Rev. Jesse L. Jackson Sr. is expected to step down as president of the Rainbow PUSH Coalition. In 1996, the activist founded the prominent nonprofit organization in Chicago, Illinois to pursue civil rights and social justice issues.
The senior Jackson will announce his retirement at the annual Rainbow PUSH convention in Chicago on Sunday. Vice President Kamala Harris will the keynote for the event. And a successor to Jackson is also expected to be announced.
“He’s had physical challenges, but he never stopped fighting. He’s been fighting for Civil Rights since 1961,” said the member of Congress, who also worked for the nonprofit Rainbow PUSH. The senior Jackson was diagnosed with Parkinson’s disease in 2017.
“He didn’t give up when there were forces against the Voting Rights Act, or forces against the Equal Rights Amendment or addressing priorities at home or peace abroad,” said the younger Jackson of his father. Rev. Jackson, who founded the organization in 1996 to pursue social justice and civil rights issues.
Over the years, Rev. Jackson has led protests to desegregate theaters and restaurants. He marched in Selma, Ala., after “Bloody Sunday” in 1965. And he was an aide to Rev. Dr. Martin Luther King Jr. before he started Rainbow PUSH. Just two years ago, Jackson led a march through Kenosha, Wis., in response to the acquittal of Kyle Rittenhouse, who killed two men and injured a third during civil unrest.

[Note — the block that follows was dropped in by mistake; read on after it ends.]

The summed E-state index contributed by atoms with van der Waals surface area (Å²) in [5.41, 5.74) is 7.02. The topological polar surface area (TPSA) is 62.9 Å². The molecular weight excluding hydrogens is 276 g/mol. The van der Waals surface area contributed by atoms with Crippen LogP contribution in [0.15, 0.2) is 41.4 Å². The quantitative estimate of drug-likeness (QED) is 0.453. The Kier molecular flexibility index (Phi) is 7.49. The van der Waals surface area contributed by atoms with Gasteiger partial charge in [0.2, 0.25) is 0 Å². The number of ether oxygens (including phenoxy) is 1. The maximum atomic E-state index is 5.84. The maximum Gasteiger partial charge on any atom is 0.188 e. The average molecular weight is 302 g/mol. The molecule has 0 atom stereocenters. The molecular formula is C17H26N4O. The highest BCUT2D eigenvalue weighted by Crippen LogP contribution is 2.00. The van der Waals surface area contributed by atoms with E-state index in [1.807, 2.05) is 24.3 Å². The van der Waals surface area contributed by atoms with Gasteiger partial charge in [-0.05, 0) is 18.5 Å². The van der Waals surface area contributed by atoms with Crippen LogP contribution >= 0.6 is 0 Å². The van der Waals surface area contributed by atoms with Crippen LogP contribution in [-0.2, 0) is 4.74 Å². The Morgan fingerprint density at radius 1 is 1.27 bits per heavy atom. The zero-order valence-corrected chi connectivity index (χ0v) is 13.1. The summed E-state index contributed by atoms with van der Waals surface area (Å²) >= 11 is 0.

Jackson, an 81-year-old Chicagoan, remains a familiar face on the civic and political scenes. He traveled to Washington to support his son when he was sworn in earlier this year. And just last month, he sat front and center for President Joe Biden’s speech on the economy held in Chicago.
This weekend’s Rainbow PUSH convention includes a reception for former campaign workers from Jackson’s historic 1984 and 1988 presidential bids.
Jackson’s 1984 campaign “shocked many,” according to Chinta Strausberg in the Crusader, which first reported Jackson’s retirement. He ran “a very inclusive campaign despite the rejection of his candidacy by many key Blacks,” the paper said.
In 1988, Jackson won Michigan “even though political experts thought a Black man would never win a northern industrial state,” political consultant Delmarie Cobb, who worked on Jackson’s campaigns, told Illinois Playbook.